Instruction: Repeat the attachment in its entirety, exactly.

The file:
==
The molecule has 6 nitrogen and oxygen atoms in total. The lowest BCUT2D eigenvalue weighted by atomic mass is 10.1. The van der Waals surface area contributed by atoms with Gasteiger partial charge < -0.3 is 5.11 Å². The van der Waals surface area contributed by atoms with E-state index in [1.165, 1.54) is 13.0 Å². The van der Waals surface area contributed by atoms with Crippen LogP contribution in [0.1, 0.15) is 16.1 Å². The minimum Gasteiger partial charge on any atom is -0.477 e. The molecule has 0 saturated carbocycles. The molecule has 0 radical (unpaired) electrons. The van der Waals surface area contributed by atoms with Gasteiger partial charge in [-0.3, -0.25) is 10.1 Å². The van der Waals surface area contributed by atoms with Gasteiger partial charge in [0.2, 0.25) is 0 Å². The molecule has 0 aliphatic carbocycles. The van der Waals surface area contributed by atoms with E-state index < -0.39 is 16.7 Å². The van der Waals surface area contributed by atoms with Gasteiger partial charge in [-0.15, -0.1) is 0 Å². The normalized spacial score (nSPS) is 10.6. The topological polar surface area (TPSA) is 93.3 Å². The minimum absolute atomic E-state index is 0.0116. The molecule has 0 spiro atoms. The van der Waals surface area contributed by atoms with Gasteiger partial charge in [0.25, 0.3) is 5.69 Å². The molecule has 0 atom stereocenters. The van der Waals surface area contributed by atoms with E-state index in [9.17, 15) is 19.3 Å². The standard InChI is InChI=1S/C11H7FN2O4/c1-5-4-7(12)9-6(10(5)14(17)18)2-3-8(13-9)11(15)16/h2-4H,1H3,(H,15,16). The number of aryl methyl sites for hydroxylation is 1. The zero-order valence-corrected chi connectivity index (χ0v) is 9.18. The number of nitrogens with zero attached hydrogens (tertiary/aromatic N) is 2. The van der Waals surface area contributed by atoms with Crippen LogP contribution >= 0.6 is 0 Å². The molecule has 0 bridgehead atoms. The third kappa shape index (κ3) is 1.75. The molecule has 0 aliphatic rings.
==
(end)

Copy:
The molecule has 6 nitrogen and oxygen atoms in total. The lowest BCUT2D eigenvalue weighted by atomic mass is 10.1. The van der Waals surface area contributed by atoms with Gasteiger partial charge < -0.3 is 5.11 Å². The van der Waals surface area contributed by atoms with E-state index in [1.165, 1.54) is 13.0 Å². The van der Waals surface area contributed by atoms with Crippen LogP contribution in [0.1, 0.15) is 16.1 Å². The minimum Gasteiger partial charge on any atom is -0.477 e. The molecule has 0 saturated carbocycles. The molecule has 0 radical (unpaired) electrons. The van der Waals surface area contributed by atoms with Gasteiger partial charge in [-0.3, -0.25) is 10.1 Å². The van der Waals surface area contributed by atoms with Gasteiger partial charge in [0.2, 0.25) is 0 Å². The molecule has 0 aliphatic carbocycles. The van der Waals surface area contributed by atoms with E-state index < -0.39 is 16.7 Å². The van der Waals surface area contributed by atoms with Gasteiger partial charge in [-0.15, -0.1) is 0 Å². The normalized spacial score (nSPS) is 10.6. The topological polar surface area (TPSA) is 93.3 Å². The minimum absolute atomic E-state index is 0.0116. The molecule has 0 spiro atoms. The van der Waals surface area contributed by atoms with Gasteiger partial charge in [0.25, 0.3) is 5.69 Å². The molecule has 0 atom stereocenters. The van der Waals surface area contributed by atoms with E-state index in [9.17, 15) is 19.3 Å². The standard InChI is InChI=1S/C11H7FN2O4/c1-5-4-7(12)9-6(10(5)14(17)18)2-3-8(13-9)11(15)16/h2-4H,1H3,(H,15,16). The number of aryl methyl sites for hydroxylation is 1. The zero-order valence-corrected chi connectivity index (χ0v) is 9.18. The number of nitrogens with zero attached hydrogens (tertiary/aromatic N) is 2. The van der Waals surface area contributed by atoms with Crippen LogP contribution >= 0.6 is 0 Å². The molecule has 0 bridgehead atoms. The third kappa shape index (κ3) is 1.75. The molecule has 0 aliphatic rings.